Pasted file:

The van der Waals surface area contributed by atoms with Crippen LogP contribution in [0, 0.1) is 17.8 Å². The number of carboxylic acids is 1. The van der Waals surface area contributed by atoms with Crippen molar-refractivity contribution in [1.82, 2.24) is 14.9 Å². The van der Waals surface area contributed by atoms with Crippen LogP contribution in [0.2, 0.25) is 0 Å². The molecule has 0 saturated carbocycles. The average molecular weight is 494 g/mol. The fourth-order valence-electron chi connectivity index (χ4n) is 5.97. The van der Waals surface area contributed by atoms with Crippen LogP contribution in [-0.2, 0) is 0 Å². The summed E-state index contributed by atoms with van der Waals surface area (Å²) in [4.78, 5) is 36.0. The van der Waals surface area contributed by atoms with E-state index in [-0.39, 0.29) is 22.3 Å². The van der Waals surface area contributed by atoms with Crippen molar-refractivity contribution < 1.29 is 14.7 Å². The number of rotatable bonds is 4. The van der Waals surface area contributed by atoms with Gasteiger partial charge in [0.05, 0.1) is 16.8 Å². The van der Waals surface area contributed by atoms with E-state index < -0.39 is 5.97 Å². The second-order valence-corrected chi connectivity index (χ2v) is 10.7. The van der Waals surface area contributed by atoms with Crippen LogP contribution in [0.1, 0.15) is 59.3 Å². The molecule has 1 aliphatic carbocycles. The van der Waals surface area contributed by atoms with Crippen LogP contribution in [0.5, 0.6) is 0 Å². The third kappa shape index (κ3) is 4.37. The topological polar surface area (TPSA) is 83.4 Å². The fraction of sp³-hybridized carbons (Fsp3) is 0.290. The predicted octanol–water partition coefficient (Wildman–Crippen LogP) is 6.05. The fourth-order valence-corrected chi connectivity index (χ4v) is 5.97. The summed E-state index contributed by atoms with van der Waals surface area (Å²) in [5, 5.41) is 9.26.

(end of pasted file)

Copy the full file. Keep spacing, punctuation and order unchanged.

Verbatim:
The van der Waals surface area contributed by atoms with Crippen LogP contribution in [0, 0.1) is 17.8 Å². The number of carboxylic acids is 1. The van der Waals surface area contributed by atoms with Crippen molar-refractivity contribution in [1.82, 2.24) is 14.9 Å². The van der Waals surface area contributed by atoms with Crippen LogP contribution in [0.2, 0.25) is 0 Å². The molecule has 0 saturated carbocycles. The average molecular weight is 494 g/mol. The fourth-order valence-electron chi connectivity index (χ4n) is 5.97. The van der Waals surface area contributed by atoms with Crippen LogP contribution in [-0.2, 0) is 0 Å². The summed E-state index contributed by atoms with van der Waals surface area (Å²) in [4.78, 5) is 36.0. The van der Waals surface area contributed by atoms with E-state index in [-0.39, 0.29) is 22.3 Å². The van der Waals surface area contributed by atoms with Crippen molar-refractivity contribution < 1.29 is 14.7 Å². The number of rotatable bonds is 4. The van der Waals surface area contributed by atoms with Gasteiger partial charge in [0.05, 0.1) is 16.8 Å². The van der Waals surface area contributed by atoms with E-state index < -0.39 is 5.97 Å². The second-order valence-corrected chi connectivity index (χ2v) is 10.7. The van der Waals surface area contributed by atoms with Crippen LogP contribution in [0.1, 0.15) is 59.3 Å². The molecule has 1 aliphatic carbocycles. The van der Waals surface area contributed by atoms with Crippen LogP contribution in [0.5, 0.6) is 0 Å². The third kappa shape index (κ3) is 4.37. The topological polar surface area (TPSA) is 83.4 Å². The fraction of sp³-hybridized carbons (Fsp3) is 0.290. The predicted octanol–water partition coefficient (Wildman–Crippen LogP) is 6.05. The fourth-order valence-corrected chi connectivity index (χ4v) is 5.97. The summed E-state index contributed by atoms with van der Waals surface area (Å²) in [5, 5.41) is 9.26.